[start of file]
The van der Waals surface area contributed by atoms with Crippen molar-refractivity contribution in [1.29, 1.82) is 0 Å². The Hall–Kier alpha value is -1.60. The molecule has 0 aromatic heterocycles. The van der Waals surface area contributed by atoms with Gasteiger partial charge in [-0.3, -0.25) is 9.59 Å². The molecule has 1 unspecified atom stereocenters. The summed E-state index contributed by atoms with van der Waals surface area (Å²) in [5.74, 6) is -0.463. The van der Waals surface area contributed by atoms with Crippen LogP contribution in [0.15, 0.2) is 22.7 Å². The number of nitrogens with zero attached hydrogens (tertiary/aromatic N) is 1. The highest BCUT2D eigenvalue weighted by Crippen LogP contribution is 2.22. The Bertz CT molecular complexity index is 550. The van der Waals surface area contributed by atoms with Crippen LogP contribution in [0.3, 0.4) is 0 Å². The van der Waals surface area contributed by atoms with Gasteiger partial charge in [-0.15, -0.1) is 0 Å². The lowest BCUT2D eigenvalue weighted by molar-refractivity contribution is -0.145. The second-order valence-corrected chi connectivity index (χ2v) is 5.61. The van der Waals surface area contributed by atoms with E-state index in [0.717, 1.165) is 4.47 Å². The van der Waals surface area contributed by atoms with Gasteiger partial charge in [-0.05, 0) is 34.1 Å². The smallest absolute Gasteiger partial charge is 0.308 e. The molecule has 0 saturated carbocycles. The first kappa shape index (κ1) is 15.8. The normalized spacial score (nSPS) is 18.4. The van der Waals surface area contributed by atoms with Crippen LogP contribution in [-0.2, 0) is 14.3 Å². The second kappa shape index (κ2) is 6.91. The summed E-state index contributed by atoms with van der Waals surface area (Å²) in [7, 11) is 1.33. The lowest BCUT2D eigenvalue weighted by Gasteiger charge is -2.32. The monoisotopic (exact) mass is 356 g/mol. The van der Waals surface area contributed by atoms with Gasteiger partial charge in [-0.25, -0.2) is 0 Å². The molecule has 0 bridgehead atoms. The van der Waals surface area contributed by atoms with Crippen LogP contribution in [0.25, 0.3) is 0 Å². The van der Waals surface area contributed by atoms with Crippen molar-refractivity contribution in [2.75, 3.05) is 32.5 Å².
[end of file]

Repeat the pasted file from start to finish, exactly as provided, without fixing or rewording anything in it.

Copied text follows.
The van der Waals surface area contributed by atoms with Crippen molar-refractivity contribution in [1.29, 1.82) is 0 Å². The Hall–Kier alpha value is -1.60. The molecule has 0 aromatic heterocycles. The van der Waals surface area contributed by atoms with Gasteiger partial charge in [-0.3, -0.25) is 9.59 Å². The molecule has 1 unspecified atom stereocenters. The summed E-state index contributed by atoms with van der Waals surface area (Å²) in [5.74, 6) is -0.463. The van der Waals surface area contributed by atoms with Crippen LogP contribution in [0.15, 0.2) is 22.7 Å². The number of nitrogens with zero attached hydrogens (tertiary/aromatic N) is 1. The highest BCUT2D eigenvalue weighted by Crippen LogP contribution is 2.22. The Bertz CT molecular complexity index is 550. The van der Waals surface area contributed by atoms with Crippen LogP contribution in [0.3, 0.4) is 0 Å². The van der Waals surface area contributed by atoms with Gasteiger partial charge in [-0.15, -0.1) is 0 Å². The lowest BCUT2D eigenvalue weighted by molar-refractivity contribution is -0.145. The second-order valence-corrected chi connectivity index (χ2v) is 5.61. The van der Waals surface area contributed by atoms with E-state index in [0.717, 1.165) is 4.47 Å². The van der Waals surface area contributed by atoms with Gasteiger partial charge in [-0.05, 0) is 34.1 Å². The smallest absolute Gasteiger partial charge is 0.308 e. The molecule has 0 saturated carbocycles. The first kappa shape index (κ1) is 15.8. The normalized spacial score (nSPS) is 18.4. The van der Waals surface area contributed by atoms with Crippen LogP contribution in [-0.2, 0) is 14.3 Å². The second kappa shape index (κ2) is 6.91. The summed E-state index contributed by atoms with van der Waals surface area (Å²) in [7, 11) is 1.33. The lowest BCUT2D eigenvalue weighted by Gasteiger charge is -2.32. The monoisotopic (exact) mass is 356 g/mol. The van der Waals surface area contributed by atoms with Gasteiger partial charge in [-0.25, -0.2) is 0 Å². The molecule has 0 bridgehead atoms. The van der Waals surface area contributed by atoms with Crippen LogP contribution in [0.25, 0.3) is 0 Å². The van der Waals surface area contributed by atoms with Crippen molar-refractivity contribution in [2.75, 3.05) is 32.5 Å².